23 SEPTEMBER 1905, Page 24

Scnoor,-Booxs.—The British Empire is one of a series of geography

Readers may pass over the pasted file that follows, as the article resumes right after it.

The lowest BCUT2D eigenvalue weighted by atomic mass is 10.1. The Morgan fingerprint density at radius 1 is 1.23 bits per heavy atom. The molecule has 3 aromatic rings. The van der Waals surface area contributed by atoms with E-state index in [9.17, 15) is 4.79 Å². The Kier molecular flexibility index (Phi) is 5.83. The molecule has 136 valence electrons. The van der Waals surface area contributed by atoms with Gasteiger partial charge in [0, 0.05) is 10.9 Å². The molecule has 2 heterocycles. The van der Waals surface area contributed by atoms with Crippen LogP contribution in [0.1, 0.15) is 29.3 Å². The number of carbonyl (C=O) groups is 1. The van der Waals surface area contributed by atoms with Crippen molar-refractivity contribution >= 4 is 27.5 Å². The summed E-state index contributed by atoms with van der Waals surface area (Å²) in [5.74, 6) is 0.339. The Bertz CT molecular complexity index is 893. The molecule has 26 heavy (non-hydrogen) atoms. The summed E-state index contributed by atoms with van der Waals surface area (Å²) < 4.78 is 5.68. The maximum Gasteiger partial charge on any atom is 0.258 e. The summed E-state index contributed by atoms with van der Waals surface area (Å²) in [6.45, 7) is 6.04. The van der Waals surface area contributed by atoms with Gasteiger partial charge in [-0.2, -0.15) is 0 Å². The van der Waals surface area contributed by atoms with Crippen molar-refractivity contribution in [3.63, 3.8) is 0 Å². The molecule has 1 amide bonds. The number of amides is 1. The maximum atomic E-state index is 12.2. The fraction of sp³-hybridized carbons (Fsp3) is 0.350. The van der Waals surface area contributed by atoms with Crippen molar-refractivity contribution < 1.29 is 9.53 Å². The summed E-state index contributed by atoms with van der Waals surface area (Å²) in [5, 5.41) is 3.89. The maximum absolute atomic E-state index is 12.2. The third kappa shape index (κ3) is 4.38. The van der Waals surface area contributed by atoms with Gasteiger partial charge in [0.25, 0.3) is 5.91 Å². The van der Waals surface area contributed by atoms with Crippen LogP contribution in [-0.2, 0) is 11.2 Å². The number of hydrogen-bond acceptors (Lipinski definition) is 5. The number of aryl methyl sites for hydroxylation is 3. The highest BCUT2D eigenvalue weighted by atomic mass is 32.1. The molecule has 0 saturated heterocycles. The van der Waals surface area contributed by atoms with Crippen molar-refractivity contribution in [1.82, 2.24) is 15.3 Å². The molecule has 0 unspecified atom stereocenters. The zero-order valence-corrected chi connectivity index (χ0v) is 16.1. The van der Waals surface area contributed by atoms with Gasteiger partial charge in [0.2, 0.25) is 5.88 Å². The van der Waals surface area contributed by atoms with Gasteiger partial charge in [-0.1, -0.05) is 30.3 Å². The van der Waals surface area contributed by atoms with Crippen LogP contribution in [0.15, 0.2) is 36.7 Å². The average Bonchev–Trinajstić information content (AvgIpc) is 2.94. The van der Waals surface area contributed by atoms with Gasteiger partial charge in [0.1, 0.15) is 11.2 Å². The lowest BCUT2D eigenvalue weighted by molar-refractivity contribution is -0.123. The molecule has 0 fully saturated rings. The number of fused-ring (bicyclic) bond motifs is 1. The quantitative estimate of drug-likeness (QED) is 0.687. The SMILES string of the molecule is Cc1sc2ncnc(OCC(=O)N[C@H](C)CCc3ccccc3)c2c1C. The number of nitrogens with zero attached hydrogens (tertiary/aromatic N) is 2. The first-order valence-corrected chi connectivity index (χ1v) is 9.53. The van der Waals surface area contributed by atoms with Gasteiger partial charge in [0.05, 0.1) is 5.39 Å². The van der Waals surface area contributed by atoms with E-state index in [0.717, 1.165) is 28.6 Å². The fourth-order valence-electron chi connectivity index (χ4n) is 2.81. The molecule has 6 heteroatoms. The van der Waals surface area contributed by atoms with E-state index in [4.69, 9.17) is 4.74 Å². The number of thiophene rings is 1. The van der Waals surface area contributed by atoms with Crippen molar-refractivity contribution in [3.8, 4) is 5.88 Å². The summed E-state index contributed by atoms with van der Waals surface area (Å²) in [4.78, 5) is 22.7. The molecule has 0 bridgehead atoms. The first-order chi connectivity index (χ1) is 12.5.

readers bearing the title of "The World and its People " (T. Nelson and Sons, ls. 10d.) It is excellently equipped with illustrations ; the coloured plates are particularly attractive.—In a similar series, "Round the World" (T. C. and E. C. Jack, 4d.), we have Australasia, by G. L. Glover, B.A.—The Mother Tongue. By Sarah Louise Arnold and George Lyman Kettridge. Edited for English schools by J. W. Adamson. (Ginn and Co. ls. 6d.)—What is true of all school- books is especially applicable to this,—it ought to be tried before it can be judged. It is certainly practical. One exercise is: you want to hire a man to do a day's work in your garden, but do not possess all the gardening tools ; describe your interview ; write to a house painter for estimate for painting your house; write a recipe for making bread ; write an account of one of your pets. —Practical also is "Business is Business" : a First Commercial Reader, by James Lamb (T. C. and E. C. Jack, 8d.) Various commercial operations are described, and accounts are given of eminent "merchant princes."—From the same publishers we have also Vol. III. of The "Look about You" Nature Study Books, by Thomas H. Hoare (81), telling us about plants, the dwellers in ponds, caterpillars, &c., with good coloured pictures ; also The Three Term Arithmetic, V. and VI., by J. W. life, M.A. (3d. and 4d.) ; and The Winchester Arithmetic, by C. Godfrey, M.A., and • M. Bell, B.A.—French Genders Conquered (Baker and Son, Clifton) exhibits a complete scheme on a card measuring ten by six inches.